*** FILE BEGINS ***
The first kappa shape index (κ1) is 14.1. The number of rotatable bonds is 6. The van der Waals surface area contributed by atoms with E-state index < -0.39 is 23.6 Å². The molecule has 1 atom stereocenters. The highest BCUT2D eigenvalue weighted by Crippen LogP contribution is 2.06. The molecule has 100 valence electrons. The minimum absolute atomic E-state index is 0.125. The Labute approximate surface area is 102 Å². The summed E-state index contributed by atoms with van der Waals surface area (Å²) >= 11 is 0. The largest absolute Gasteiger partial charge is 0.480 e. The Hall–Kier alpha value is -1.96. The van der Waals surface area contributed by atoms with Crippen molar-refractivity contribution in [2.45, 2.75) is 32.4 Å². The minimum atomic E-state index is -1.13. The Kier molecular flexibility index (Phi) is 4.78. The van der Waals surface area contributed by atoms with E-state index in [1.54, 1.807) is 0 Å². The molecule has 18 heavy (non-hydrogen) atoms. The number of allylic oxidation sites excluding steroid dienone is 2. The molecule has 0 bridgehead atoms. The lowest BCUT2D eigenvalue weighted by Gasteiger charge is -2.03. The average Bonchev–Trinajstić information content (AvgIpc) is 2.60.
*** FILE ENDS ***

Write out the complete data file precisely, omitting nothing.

The first kappa shape index (κ1) is 14.1. The number of rotatable bonds is 6. The van der Waals surface area contributed by atoms with E-state index < -0.39 is 23.6 Å². The molecule has 1 atom stereocenters. The highest BCUT2D eigenvalue weighted by Crippen LogP contribution is 2.06. The molecule has 100 valence electrons. The minimum absolute atomic E-state index is 0.125. The Labute approximate surface area is 102 Å². The summed E-state index contributed by atoms with van der Waals surface area (Å²) >= 11 is 0. The largest absolute Gasteiger partial charge is 0.480 e. The Hall–Kier alpha value is -1.96. The van der Waals surface area contributed by atoms with Crippen molar-refractivity contribution in [2.45, 2.75) is 32.4 Å². The minimum atomic E-state index is -1.13. The Kier molecular flexibility index (Phi) is 4.78. The van der Waals surface area contributed by atoms with E-state index in [1.54, 1.807) is 0 Å². The molecule has 18 heavy (non-hydrogen) atoms. The number of allylic oxidation sites excluding steroid dienone is 2. The molecule has 0 bridgehead atoms. The lowest BCUT2D eigenvalue weighted by Gasteiger charge is -2.03. The average Bonchev–Trinajstić information content (AvgIpc) is 2.60.